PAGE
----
Editor’s Note: Ah, to be young and carefree. After a few years of ignoring what might be obvious for some, guest columnist Amy Skinner realized her diet and exercise were instrumental to a successful horsemanship career.
Horse people are well known for having bad eating habits and long work hours. I’ve been no exception. For years, I skipped breakfast and started riding horses, cleaning stalls, slinging hay, fixing fences, and teaching lessons on a stomach full of nothing but black coffee.
By lunchtime, I’d be starving. But with plenty of horses left to ride and no desire to feel a bunch of food bouncing around in my stomach, I’d eat something small, like a granola bar or half of a sandwich. At day’s end, I’d be famished and sit down to a huge dinner and then go to bed.
I was always tired. And, oddly, no matter how many hundreds of bales of hay I threw or mounds of manure I shoveled, I never got any stronger. In addition, my back hurt from riding colts and working them through their acrobatics. At night, I’d have to work at stretching out my back.
One day, I realized my job was athletic. That made me an athlete.
Athletes eat and train for their jobs, otherwise their bodies wouldn’t be able to perform. I decided to treat myself like a athlete:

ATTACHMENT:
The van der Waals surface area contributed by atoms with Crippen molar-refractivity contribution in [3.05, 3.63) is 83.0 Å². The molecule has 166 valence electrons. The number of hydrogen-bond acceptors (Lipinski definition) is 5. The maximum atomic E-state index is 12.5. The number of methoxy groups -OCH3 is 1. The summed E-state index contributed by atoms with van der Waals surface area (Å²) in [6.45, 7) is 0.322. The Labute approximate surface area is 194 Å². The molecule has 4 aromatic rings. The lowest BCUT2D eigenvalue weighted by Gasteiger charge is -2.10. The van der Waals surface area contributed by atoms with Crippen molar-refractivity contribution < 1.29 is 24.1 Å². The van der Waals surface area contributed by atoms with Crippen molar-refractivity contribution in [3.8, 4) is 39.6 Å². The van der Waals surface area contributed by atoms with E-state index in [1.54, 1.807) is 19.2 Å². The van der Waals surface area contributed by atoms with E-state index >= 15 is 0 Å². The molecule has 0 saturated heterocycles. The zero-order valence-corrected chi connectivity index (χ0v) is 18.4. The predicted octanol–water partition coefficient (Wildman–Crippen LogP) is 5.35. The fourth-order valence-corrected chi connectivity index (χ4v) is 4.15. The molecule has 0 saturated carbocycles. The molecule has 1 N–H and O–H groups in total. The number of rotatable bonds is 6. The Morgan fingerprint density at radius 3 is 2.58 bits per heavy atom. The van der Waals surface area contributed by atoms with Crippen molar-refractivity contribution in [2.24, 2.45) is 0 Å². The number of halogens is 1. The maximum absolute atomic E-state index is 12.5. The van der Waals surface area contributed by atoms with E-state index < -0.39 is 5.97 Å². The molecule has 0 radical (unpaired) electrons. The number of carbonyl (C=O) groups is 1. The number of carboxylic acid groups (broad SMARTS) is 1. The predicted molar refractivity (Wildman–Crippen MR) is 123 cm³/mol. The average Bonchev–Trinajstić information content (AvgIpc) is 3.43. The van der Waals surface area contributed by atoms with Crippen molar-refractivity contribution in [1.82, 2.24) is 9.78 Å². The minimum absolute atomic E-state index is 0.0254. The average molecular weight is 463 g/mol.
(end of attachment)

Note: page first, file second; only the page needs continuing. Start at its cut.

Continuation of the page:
— I started waking up earlier and making breakfast, eating a midmorning snack, a good lunch, and a lighter dinner.
— I cut out sugar, upped my protein, and lowered my carbs. I added lots of fruits and vegetables.
— During my lunch breaks, I started working out by adding yoga, strength training, or running to my days.
The first two weeks were hard. I was always sore. It was really tempting to quit. The workouts seemed to make riding harder. My legs felt like heavy tree trunks.
But within a month, I felt fantastic. I was stronger and more energetic. My day doesn’t exhaust me anymore and I don’t feel stiff at the end of the day. My metabolism is much higher and I actually feel like the food I am eating is giving me what I need for my day, not just filling my stomach and making me tired.
In another month, I noticed huge changes in my riding. I have much better awareness of my body. Little issues – unevenness in my body, collapsing a rib cage or shoulder, and slouching shoulders – started going away. My posture is better because my core is stronger.
I can go with a horse much better when it spooks, spins around, or bucks, because I have much better core stability. That stability and strength mean I rely less on my hands or reins for balance.